These days, when you read about all the bad things Siddhartha “discovered” (sickness, old age, death), you learn that medical care isn’t the be-all and end-all to happiness and endurance. In fact, two basics available to all of us work better than anything Big Pharma can create and profit from: love and nature.
Maybe the 60s hippies were on to something. You don’t need to be a lab mouse to know that having someone who cares about you, holds you, and listens to you will also be helping you to feel more confident, loved, and healthy.
Turns out stepping out into nature is equally salubrious. Whose woods these are I think I know—they’re yours!
In our time (notice the “no” in “technology”) we spend too much time indoors. It pays to break free. Our ancestors were much better at it than we are, but that doesn’t mean you can’t act like an old soul, don a coat, and head out the door without a shopping list, a mission, or a car key in hand.
For meditative purposes, it is especially good if you can do it alone or, as I do, with the dog, who is not inclined to engage in conversation. For instance, this morning, just before sunrise, the full moon is up over the pond, casting its gleamy on the softening ice below.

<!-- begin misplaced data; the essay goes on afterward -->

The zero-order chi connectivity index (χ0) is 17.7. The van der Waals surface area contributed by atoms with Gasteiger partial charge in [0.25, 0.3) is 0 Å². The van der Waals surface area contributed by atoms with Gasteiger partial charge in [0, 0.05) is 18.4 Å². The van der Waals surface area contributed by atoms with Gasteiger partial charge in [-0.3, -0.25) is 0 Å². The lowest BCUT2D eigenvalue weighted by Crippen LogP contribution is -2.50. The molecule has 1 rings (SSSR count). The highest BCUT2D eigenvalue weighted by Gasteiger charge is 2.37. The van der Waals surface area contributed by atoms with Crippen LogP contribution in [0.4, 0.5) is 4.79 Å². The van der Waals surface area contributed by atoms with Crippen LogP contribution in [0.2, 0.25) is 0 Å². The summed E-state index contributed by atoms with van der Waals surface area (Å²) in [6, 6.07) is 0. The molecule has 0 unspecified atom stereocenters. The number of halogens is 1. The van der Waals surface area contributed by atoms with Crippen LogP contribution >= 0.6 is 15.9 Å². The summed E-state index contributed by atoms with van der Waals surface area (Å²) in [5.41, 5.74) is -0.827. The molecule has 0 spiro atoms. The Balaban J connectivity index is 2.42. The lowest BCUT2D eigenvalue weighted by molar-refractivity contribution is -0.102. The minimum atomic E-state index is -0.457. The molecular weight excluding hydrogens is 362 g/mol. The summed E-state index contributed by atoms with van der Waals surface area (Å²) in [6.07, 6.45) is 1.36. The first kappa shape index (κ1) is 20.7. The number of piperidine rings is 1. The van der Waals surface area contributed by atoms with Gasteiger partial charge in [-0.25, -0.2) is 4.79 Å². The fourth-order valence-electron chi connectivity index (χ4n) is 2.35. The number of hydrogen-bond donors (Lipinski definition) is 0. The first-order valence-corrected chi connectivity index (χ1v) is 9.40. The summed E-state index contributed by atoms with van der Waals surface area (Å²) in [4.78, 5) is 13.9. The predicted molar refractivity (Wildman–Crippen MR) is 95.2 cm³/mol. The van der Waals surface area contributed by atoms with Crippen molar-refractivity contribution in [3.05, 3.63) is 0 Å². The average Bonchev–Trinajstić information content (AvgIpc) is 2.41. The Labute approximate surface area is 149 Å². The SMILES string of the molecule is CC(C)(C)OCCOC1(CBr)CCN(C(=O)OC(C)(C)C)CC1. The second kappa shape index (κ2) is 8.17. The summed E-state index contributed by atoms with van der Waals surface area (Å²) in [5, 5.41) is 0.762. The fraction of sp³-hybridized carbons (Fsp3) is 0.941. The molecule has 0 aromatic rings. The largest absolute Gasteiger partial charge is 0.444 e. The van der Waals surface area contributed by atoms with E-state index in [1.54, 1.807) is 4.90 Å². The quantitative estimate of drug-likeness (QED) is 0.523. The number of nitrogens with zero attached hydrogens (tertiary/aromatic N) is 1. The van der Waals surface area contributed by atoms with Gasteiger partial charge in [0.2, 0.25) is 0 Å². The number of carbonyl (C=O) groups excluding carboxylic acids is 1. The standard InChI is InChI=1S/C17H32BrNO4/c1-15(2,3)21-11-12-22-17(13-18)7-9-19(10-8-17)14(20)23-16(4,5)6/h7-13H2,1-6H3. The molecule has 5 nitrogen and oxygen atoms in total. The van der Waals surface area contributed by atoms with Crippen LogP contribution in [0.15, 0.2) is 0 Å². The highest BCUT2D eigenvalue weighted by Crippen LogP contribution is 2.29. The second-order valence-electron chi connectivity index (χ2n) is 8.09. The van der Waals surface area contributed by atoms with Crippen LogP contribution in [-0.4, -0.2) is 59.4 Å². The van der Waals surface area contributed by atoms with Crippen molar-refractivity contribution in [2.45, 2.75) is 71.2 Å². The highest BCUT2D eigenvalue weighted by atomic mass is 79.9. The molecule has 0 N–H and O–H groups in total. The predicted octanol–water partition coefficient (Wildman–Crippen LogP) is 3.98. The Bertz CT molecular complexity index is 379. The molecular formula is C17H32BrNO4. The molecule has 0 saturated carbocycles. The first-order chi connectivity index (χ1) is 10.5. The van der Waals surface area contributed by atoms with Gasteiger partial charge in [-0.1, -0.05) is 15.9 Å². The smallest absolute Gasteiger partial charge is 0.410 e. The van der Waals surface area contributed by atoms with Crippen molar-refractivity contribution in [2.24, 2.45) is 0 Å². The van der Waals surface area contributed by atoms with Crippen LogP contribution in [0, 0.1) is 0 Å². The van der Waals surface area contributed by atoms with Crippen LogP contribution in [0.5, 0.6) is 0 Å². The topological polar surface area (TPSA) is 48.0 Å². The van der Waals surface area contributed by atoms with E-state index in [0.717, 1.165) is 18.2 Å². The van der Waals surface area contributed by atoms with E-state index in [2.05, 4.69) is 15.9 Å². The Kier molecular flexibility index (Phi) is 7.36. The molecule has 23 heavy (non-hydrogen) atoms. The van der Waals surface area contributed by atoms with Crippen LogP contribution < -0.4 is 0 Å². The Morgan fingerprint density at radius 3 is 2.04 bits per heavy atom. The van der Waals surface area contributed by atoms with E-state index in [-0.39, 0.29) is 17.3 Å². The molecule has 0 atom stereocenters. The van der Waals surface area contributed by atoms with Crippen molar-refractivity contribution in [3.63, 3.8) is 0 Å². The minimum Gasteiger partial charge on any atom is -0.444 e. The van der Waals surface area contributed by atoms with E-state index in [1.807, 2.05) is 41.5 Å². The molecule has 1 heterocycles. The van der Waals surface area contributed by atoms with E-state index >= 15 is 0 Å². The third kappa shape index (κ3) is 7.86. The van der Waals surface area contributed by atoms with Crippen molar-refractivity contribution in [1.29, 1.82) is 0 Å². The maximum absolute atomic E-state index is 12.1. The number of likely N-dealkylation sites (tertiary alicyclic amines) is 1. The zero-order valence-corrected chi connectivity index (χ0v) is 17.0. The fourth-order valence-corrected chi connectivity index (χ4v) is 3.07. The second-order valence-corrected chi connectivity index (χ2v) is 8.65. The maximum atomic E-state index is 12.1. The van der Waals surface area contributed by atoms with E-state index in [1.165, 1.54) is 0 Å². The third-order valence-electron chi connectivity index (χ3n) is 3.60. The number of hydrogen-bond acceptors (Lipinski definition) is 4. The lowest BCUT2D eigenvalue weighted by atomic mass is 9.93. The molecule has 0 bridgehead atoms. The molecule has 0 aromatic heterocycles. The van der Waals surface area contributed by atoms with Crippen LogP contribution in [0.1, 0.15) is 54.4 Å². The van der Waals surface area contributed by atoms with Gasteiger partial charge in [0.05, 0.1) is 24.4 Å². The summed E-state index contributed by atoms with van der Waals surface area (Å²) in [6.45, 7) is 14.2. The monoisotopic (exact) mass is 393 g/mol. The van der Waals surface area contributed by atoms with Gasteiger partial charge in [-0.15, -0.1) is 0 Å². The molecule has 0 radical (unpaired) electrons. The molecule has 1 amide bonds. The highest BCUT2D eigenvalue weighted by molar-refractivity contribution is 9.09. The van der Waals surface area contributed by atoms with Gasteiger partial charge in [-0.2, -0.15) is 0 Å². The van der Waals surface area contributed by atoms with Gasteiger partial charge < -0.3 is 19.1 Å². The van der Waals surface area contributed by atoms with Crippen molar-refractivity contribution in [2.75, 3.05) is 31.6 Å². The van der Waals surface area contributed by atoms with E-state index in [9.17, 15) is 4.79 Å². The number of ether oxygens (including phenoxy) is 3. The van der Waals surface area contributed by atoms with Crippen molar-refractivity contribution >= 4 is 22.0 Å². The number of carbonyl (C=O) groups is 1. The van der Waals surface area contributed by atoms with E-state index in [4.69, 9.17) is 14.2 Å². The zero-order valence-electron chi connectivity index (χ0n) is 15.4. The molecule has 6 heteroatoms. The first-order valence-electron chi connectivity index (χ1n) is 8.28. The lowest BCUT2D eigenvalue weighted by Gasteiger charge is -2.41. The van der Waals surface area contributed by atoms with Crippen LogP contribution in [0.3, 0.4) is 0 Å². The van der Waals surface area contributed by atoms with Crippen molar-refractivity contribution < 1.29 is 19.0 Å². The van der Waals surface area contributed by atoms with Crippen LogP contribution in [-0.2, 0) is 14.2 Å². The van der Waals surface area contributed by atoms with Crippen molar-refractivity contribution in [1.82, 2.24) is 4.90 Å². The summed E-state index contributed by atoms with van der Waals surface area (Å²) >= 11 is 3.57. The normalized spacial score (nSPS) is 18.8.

The moon, she follows us as we walk, passing smoothly through the bramble of treetops, playing hide and seek behind the occasional evergreen. Moons get lonely, too, you know.
Air, you’ll find, seems cleaner in the morning, and the sky has a way of highlighting cloud formations by casting them in relief. The heavens are an underappreciated museum. Each morning, a new gallery.
Breathe deep! And stop thinking about the day ahead. This is the day ahead, right here and now.
Walking across the snow-covered field, there’s the crunch as snow gives beneath the boots. The dog stops to bury his snout in the hoof prints of last night’s deer passage.
Deer here are ghostlike. Maybe because they are hunted more frequently in these parts. They’re not your trample-the-lawn-and-browse-the-shrubbery-surrounding-the-house-foundation kind of deer found in more crowded suburbs.
More likely you’ll hear deer, not see them, which is why they are ghost deer.
But the woodpeckers are not ghostly. Just industrious. You hear AND see them. When you hear the soft tapping, you just have to cast your glance up, stand in the silence, and focus on the towering trunks of trees.
The tapping seems the only sound on earth. And you could do worse, I’ll tell you. When you find him, just watch him go about his business for a few minutes. He is very much in the moment, too. In that way, you cheer each other.
After a bit, you can head back to your loved one, still sleeping. You’ll feel healthier, younger, more alive and connected to a world that considers you as much an animal as white-tailed deer and pileated woodpeckers.
Science says so, but listen to your spirit. It’s an introvert, but will talk if you seek it out, give it an ear and the patience of time.
Time spent doing nothing, I mean. A nothing which is everything.